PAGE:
Managing the Poor: the Oakum Room

 

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On May 2nd, 1887, Thomas White was sentenced to fourteen days hard labour for ‘neglecting his task at the workhouse’. An article in the Birmingham Mail described White as a tramp, and the task which he was deemed to have been negligent of was oakum picking.[1] Up and down the country, in workhouses and jails, men, women and children were daily set to work in this onerous, uncomfortable job. Baskets or tubs of dirty, thick rope was pulled into individual strands ready for reuse as caulking material. In workhouses it was used as a test in an attempt to deter people from claiming relief. Most institutions set a daily quota that each claimant must pick. Richard Wood was the tramp master, and at White’s trial he testified that on the morning of April 30th that he had given White 4lbs of oakum to pick, but that he had only picked 2lb 13oz. The workhouse doctor had confirmed that White was in good health. The presiding magistrate enquired if cold weather might have impacted the defendant’s ability to undertake his task, but was assured that the room was ‘sufficiently warm’ and that the job was such a simple one that ‘some of the seven-day boys sometimes picked the oakum just for pleasure’.[2]

Birmingham’s oakum room had not always been situated within the workhouse. In 1867, Guardian Mr Benton brought forward a motion that a labour test should be imposed on those claiming outdoor relief, as it was in Manchester. He stated that he brought the motion forward ‘in no revengeful spirit, but because he thought it would be beneficial to the people not to allow themselves to become paupers.’[3] By the following year there was an Oakum Room Sub-Committee, consisting 11 Guardians, under the authority of the Visiting and General Purposes Committee. The oakum room was based on Great Charles Street, and divided into sections for men and women with male and female attendants.[4] This was some way from the workhouse, and it is possible that it was a test house only for those seeking outdoor relief, rather than for workhouse inmates. By 1871 it was decided that the oakum picking room should be moved to the workhouse, once the tenure on the Great Charles Street premises was up.[5]

It would seem that, although Mr Benton’s proposal was presented as novel for the town, there had been a longer standing tradition of poor tests, including oakum picking. For some reason it had been discontinued.  The Relief Committee was responsible for managing outdoor relief. In March, 1858, they reported to the Board of Guardians that they were currently employing upwards of five hundred men in stone breaking and oakum picking. It was stated that one hundred and fifty men had lately been in the oakum ward as a result of the pearl button makers strike. This statement met with mixed responses: Mr Tonks said that in his opinion ‘the Board ought to require from them such an amount of labour as would prevent them from going there from choice’. Mr Phillips reported that a number of ‘insubordinate’ men from among the strikers claiming relief had been sent to the outdoor oakum ward, but that there was danger of men becoming ill from the cold weather, a factor confirmed by Mr Maher, who agreed that some means of heating the oakum room should be considered as ‘setting aside humanity, it would be economy to do so’. Men who became ill could be an even greater burden on the parish. Only Mr Corbett appeared to show a modicum of empathy, suggesting that it seemed unlikely that men would choose to break stones or pick oakum in return for ‘the miserable allowance of bread and money’ which they provided.[6]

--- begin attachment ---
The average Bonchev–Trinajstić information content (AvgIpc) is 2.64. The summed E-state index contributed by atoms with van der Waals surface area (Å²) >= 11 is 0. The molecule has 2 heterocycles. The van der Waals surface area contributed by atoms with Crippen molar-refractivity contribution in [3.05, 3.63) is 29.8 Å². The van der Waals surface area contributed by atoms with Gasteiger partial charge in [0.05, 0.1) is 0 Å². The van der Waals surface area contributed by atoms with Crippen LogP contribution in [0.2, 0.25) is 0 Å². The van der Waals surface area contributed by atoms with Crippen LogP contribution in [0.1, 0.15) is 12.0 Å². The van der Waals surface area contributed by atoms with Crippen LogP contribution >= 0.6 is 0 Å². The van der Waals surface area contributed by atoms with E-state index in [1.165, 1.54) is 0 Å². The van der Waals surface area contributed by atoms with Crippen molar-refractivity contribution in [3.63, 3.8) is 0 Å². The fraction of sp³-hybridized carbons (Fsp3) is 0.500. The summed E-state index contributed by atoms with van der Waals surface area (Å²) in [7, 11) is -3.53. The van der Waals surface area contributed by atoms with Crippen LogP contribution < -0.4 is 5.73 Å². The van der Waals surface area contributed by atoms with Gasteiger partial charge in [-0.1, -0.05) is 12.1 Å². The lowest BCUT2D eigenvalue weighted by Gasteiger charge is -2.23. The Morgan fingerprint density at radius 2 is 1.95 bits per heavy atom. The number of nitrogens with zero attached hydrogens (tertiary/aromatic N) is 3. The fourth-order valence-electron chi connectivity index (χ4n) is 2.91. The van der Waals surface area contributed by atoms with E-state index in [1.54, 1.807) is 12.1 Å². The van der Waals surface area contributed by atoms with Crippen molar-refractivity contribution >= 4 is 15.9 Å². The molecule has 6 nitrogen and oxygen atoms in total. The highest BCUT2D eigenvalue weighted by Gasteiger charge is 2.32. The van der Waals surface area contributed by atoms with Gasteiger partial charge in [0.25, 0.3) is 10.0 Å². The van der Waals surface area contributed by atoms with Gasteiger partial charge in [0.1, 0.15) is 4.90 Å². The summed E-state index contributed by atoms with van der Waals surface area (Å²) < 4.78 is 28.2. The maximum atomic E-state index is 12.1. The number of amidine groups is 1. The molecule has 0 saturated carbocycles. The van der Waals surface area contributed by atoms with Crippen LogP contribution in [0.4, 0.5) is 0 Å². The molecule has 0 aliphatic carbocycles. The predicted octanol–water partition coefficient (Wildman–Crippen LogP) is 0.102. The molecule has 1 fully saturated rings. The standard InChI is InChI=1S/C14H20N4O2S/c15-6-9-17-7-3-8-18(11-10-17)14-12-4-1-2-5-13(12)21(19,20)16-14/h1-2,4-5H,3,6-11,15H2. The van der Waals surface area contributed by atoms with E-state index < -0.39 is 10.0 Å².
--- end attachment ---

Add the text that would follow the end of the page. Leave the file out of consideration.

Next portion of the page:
[1] Birmingham Mail, May 2nd, 1887

[2] Ibid.

[3] Aris’s Birmingham Gazette, May 4th, 1867

[4] Birmingham Archives, Heritage and Photography, GP B/2/3/10 Oakum Room Sub-committee 1869-1872

[5] Birmingham Daily Gazette, March 9th, 1871

[6] Aris’s Birmingham Gazette, March 8th, 1858

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One thought on “Managing the Poor: the Oakum Room

  1. Whenever I notice a name and a reference to the Board of Guardians I wonder what type of “Guardian” they were. Were they men with a genuine regard for the poor, or one that just regarded the position as one of status?

    Regarding Mr Benson I think it is important to say that when he addressed the Guardians concerning the oakum wards and also his proposed Labour Test he began by refering to women.

    …Mr Benton moved a resolution that in consequence of the great number of women in the Workhouse who are able to obtain their own living, it is advisable that the Birmingham Council rent or purchase rooms in which applicants of this class can be set to work picking oakum, under the superintendence of a paid officer and workers to be paid daily…

    ….in consequence of the unsatisfactory manner in which the able-bodied women were treated in that House he thought that it was time even some plan should be adopted to prevent them getting in to the House…

    Benton, who died in 1872, seemed to be very vocal at the Board meetings. In March 1868 a Mr Mander called the attention of the Guardians to… “the state of the paupers in the oakum wards. Some said they could make no more than 6d a day and out of that they had to pay 3d for lodgings. That was little better than a state of starvation. Besides, the people to which he referred were not able paupers, the class the oakum ward was intended…. it seemed cruel to treat people in this manner.” After a response from Benton matter was dropped.

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